All CGIAR Research Programs (CRPs) and Platforms integrate monitoring, evaluation, learning and impact assessments to test their assumptions, learn and improve their work. In 2018 the CGIAR Communities of Practice (CoPs) on monitoring, evaluation and learning (MEL) and impact assessment (IA) held a joint meeting. The meeting covered discussions on strengthening a shared understanding of MEL and IA roles and responsibilities; continuing to build CGIAR quality standards and guidelines for MEL and IA work undertaken at the project, Program, Platform, Center and System levels; exchanging and sharing the MEL and IA work of the CRPs, Platforms, Centers, and at System level; and reviewing the MEL and IA work plans and Terms of References.


An example of MELIA work in 2018 was a program evaluation of remote weather stations (RWSs) in Sri Lanka, a project implemented by IWMI. The risk information technology used in this project was subsequently the focus of a Challenge Fund project, also implemented by IWMI. The Challenge Fund is a joint initiative of the Global Facility for Disaster Reduction and Recovery (GFDRR) and UK Aid and aims to bridge the gap between technology and on-the-ground user needs in the field of disaster risk identification to build greater disaster resilience. The scope of the evaluation included the IWMI Challenge Fund project and broader efforts involving this technology in Sri Lanka.


The evaluation found that the RWSs were continually developed and improved from their innovation to the time of the evaluation; partnerships with six local organizations were formed or strengthened; the tool was co-developed with ten beneficiaries; the project was gender-informed because a gender analysis was conducted and gender gaps were identified and communicated; 144 beneficiaries were trained; and USD 741,900 was leveraged (WLE, 2018).


An example of an ex-post impact assessment in 2018 was IFPRI’s study on the impact of their decentralization strategy on country development indicators in Africa and Asia. The study used country-level panel data on 57 countries in Africa and Asia from 1981 to 2014 to assess the relationships between IFPRI’s in-country presence (as measured by staff present) and various policy and outcome indicators in those countries.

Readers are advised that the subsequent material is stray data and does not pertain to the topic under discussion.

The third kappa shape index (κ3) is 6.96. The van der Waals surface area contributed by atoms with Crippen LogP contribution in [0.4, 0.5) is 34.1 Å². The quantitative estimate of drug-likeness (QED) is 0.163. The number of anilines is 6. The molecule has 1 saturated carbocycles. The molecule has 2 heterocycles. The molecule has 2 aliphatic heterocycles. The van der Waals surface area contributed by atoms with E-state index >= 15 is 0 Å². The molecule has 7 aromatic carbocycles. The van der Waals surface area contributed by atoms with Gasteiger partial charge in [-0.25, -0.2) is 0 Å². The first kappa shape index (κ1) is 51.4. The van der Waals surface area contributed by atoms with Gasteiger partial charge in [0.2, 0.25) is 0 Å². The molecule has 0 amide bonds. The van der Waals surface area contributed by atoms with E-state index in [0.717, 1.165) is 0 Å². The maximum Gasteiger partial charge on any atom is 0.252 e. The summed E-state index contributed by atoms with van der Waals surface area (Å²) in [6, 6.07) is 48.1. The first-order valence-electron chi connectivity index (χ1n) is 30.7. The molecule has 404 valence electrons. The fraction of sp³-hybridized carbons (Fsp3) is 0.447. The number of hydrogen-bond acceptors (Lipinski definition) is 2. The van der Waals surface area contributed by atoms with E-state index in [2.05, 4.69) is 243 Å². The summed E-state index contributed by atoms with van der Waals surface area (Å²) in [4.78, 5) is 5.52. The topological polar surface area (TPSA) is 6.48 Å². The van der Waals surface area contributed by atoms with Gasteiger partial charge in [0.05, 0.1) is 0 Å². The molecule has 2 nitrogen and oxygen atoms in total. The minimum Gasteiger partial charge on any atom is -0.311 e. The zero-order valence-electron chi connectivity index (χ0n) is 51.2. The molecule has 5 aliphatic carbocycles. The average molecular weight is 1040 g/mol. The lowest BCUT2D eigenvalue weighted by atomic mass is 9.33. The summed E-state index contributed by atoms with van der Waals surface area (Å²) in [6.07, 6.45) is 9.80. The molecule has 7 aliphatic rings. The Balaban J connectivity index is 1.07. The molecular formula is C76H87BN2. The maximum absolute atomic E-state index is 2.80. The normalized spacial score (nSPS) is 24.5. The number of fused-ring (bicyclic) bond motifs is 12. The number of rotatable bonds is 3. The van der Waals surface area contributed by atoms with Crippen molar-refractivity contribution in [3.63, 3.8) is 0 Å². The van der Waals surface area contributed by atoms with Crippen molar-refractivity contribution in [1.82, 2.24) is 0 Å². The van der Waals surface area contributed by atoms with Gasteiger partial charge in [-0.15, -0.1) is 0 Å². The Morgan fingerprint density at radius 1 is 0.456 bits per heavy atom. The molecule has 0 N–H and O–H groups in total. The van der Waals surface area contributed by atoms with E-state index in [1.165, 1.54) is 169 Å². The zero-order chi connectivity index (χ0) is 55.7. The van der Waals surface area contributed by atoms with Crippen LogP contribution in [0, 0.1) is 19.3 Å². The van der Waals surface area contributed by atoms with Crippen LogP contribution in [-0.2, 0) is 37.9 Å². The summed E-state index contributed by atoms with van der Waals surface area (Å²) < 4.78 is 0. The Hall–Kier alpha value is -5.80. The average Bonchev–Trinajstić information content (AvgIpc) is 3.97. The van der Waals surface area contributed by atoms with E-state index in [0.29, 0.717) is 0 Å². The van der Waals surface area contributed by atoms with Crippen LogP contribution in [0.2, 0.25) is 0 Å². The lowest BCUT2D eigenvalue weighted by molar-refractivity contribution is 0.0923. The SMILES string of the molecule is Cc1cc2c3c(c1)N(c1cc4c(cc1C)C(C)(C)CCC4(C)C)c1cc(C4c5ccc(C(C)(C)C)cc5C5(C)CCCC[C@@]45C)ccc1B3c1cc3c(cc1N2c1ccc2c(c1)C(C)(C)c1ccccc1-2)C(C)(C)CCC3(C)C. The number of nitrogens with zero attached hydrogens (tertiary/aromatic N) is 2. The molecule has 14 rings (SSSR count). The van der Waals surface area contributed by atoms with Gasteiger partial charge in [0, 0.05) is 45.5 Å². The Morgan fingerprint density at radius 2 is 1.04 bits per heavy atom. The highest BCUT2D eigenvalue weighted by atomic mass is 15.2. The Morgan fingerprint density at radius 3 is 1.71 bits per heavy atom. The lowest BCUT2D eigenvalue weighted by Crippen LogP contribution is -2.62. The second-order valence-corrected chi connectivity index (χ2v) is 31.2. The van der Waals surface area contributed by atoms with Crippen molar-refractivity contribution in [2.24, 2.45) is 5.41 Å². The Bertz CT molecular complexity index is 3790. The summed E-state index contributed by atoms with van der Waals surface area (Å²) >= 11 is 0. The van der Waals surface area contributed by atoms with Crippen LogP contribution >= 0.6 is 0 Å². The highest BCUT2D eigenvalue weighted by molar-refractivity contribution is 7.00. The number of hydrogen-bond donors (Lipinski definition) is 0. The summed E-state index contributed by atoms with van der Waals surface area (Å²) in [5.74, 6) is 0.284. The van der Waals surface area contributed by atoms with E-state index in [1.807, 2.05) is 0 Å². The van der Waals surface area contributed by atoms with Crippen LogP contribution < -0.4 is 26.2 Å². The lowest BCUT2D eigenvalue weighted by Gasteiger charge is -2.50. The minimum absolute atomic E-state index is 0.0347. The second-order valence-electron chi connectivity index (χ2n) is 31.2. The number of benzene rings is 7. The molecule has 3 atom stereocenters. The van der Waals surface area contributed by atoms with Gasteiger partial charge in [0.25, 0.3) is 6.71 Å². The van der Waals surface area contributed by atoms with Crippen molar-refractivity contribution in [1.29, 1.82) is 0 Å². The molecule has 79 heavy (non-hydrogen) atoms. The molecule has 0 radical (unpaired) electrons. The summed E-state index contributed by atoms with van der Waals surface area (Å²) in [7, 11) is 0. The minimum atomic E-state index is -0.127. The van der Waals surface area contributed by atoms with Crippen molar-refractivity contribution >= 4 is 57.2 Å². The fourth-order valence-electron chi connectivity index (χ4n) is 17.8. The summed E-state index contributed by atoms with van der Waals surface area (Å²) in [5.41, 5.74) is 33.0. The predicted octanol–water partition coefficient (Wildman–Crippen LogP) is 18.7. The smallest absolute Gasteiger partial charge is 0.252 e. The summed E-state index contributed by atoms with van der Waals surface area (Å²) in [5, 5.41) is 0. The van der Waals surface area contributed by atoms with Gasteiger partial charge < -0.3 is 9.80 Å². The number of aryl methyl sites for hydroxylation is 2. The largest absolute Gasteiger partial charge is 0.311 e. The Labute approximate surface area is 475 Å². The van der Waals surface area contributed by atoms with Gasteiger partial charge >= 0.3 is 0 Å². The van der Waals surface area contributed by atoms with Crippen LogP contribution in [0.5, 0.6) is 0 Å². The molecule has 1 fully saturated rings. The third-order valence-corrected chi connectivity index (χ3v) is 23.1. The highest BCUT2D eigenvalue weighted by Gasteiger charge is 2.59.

An econometric model with country fixed-effects, year fixed-effects, and country-specific time trends was used, controlling for several factors deemed to affect the different policy and outcome indicators such as the country’s research capacity, production environment and resources, political economy and institutions, and complementary investments.


It was found that IFPRI’s presence and intensity of its policy-oriented research in a country is positively and significantly associated with most of the policy and outcome variables analyzed. Estimated benefit-cost ratios were moderate to high in the range of 8.4–25.4 for land productivity, 9.6–17.3 for labor productivity, and 5.5–75.3 for GDP per capita. These translate into internal rates of return of 101–207 percent for land productivity, 101–161 percent for labor productivity, and 75–383 percent for GDP per capita (PIM, 2018).


Also in 2018, an ex-post impact assessment of the livelihood impacts of improved cassava varieties in Nigeria was published in the Journal of Agricultural Economics. The assessment found that adoption of improved cassava varieties has led to a 4.6 percentage point reduction in poverty, though this is sensitive to the measurement of adoption status. Therefore, accurate measurement of adoption is crucial for a more credible estimate of the poverty reduction effect of adoption. The analysis also suggested that farmers who are more likely to be adopters are also likely to face higher structural costs. Therefore, addressing structural barriers that make improved technologies less profitable for the poor would be important to increase the poverty reduction effect of improved cassava varieties (RTB, 2018).


A list of the status of evaluations, impact assessments and learning exercises in 2018 can be found in Annex 8.



Photo by M. Cooperman/IFPRI